A Tale of Two Deaths

The stories of two impending deaths has recently come before our society’s attention, and justly so. Brittany Maynard, a 29-year-old who recently transplanted herself from San Francisco to Oregon, explained why she is planning to commit physician’s-assisted suicide.  Her account was elegantly and movingly countered by that of Kara Tippetts, who has documented her own ongoing struggle with cancer in a forthcoming book.From the publisher

It is nearly impossible to speak well of such matters: there are few aspects of our lives that are as intimate or personal as the manner of our death. Whatever theological claim we might make about it, even if none at all, many of us are gripped by an inescapable instinct that death poses a challenge to us, that it raises a question about the meaning of our lives to which we must provide an answer. We cringe, rightly, at the banality of a ‘funeral selfie’; but we lack a category altogether, thank God, for a ‘dying selfie.’ Television stations still shield us from showing videos where people die, and rightly so. There is perhaps no greater proof of our fundamental and universal commitment to the sacredness of human life than that we endeavor, whenever possible, to protect ourselves from voyeuristic viewings of the moment of its passing. We may wish them to be known, but only by those who already know us well. To have it otherwise is a kind of profanation of the mystery of human life and mortality.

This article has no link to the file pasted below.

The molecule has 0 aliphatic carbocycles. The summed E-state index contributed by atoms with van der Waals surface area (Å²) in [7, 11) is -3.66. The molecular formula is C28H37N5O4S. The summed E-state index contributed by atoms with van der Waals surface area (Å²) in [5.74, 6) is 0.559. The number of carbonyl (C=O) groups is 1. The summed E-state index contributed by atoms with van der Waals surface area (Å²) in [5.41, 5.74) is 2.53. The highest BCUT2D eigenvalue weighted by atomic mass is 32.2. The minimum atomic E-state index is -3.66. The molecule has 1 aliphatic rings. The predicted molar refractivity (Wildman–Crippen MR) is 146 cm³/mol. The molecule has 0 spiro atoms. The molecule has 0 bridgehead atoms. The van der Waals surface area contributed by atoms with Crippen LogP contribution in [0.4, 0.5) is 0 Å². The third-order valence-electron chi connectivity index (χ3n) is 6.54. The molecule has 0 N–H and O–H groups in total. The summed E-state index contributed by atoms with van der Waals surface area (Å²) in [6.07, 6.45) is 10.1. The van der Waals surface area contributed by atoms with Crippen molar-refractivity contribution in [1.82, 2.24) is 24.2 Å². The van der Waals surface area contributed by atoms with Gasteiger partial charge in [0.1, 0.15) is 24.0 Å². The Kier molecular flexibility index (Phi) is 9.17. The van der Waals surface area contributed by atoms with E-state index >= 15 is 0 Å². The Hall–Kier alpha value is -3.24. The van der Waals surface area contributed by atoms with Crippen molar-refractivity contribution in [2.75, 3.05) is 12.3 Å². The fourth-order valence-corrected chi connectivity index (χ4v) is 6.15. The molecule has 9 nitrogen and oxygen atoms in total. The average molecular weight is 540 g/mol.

So there is a serious danger about reflecting on the manner of these two coming deaths: to write about them risks trespassing upon the holy and terrible moments that they will respectively face. What is more, my own death is not imminent, at least that I know: while I have reflected more on it as a possibility than most people my age I know, I have been assured (and readily believe it) that there are few matters where the gap between theory and the encounter is wider.

Still, the way they have spoken of what is before them invites such reflection: they have, for better or worse, made available to us the stories they are telling themselves in order to prepare for that final day. Those stories are different, and those differences matter: but there is a kind of boldness beneath each that I wonder whether I would have.  To invite a kind of publicity into one’s own death requires a unique kind of confidence: I would be tempted to falsify my own existence under such scrutiny. That is a temptation for all of us even now, no doubt, but beneath the shadow of death such temptations take on a new force.

But their stories contain two separate worlds. Continue reading

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On the Number of Zygote Deaths and the Meaning of Pro-Life

What does it mean to be “pro-life”? Judging by the recent conversation about contraception, it would be easy to think that the point and purpose of the pro-life position is to reduce abortions in the world.